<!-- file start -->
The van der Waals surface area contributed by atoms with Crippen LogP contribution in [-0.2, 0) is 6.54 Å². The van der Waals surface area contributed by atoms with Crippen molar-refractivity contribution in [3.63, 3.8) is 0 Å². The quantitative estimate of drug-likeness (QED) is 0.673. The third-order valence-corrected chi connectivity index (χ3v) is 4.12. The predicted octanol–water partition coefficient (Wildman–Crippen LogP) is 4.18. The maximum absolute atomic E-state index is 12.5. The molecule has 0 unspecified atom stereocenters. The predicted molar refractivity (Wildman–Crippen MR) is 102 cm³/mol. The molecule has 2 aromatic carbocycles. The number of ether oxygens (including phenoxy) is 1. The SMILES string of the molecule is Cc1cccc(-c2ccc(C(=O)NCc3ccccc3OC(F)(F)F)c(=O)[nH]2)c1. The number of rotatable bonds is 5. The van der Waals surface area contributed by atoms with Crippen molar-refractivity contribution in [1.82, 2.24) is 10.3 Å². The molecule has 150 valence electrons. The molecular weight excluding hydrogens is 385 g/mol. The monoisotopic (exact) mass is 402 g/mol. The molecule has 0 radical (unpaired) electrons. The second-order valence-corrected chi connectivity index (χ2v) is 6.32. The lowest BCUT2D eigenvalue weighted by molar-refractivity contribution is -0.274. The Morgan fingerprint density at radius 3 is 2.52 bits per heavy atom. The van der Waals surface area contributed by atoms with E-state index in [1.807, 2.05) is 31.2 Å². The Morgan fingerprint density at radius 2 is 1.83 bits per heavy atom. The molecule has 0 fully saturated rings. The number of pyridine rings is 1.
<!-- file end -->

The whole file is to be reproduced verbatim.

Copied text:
The van der Waals surface area contributed by atoms with Crippen LogP contribution in [-0.2, 0) is 6.54 Å². The van der Waals surface area contributed by atoms with Crippen molar-refractivity contribution in [3.63, 3.8) is 0 Å². The quantitative estimate of drug-likeness (QED) is 0.673. The third-order valence-corrected chi connectivity index (χ3v) is 4.12. The predicted octanol–water partition coefficient (Wildman–Crippen LogP) is 4.18. The maximum absolute atomic E-state index is 12.5. The molecule has 0 unspecified atom stereocenters. The predicted molar refractivity (Wildman–Crippen MR) is 102 cm³/mol. The molecule has 2 aromatic carbocycles. The number of ether oxygens (including phenoxy) is 1. The SMILES string of the molecule is Cc1cccc(-c2ccc(C(=O)NCc3ccccc3OC(F)(F)F)c(=O)[nH]2)c1. The number of rotatable bonds is 5. The van der Waals surface area contributed by atoms with Crippen molar-refractivity contribution in [1.82, 2.24) is 10.3 Å². The molecule has 150 valence electrons. The molecular weight excluding hydrogens is 385 g/mol. The monoisotopic (exact) mass is 402 g/mol. The molecule has 0 radical (unpaired) electrons. The second-order valence-corrected chi connectivity index (χ2v) is 6.32. The lowest BCUT2D eigenvalue weighted by molar-refractivity contribution is -0.274. The Morgan fingerprint density at radius 3 is 2.52 bits per heavy atom. The van der Waals surface area contributed by atoms with E-state index in [1.807, 2.05) is 31.2 Å². The Morgan fingerprint density at radius 2 is 1.83 bits per heavy atom. The molecule has 0 fully saturated rings. The number of pyridine rings is 1.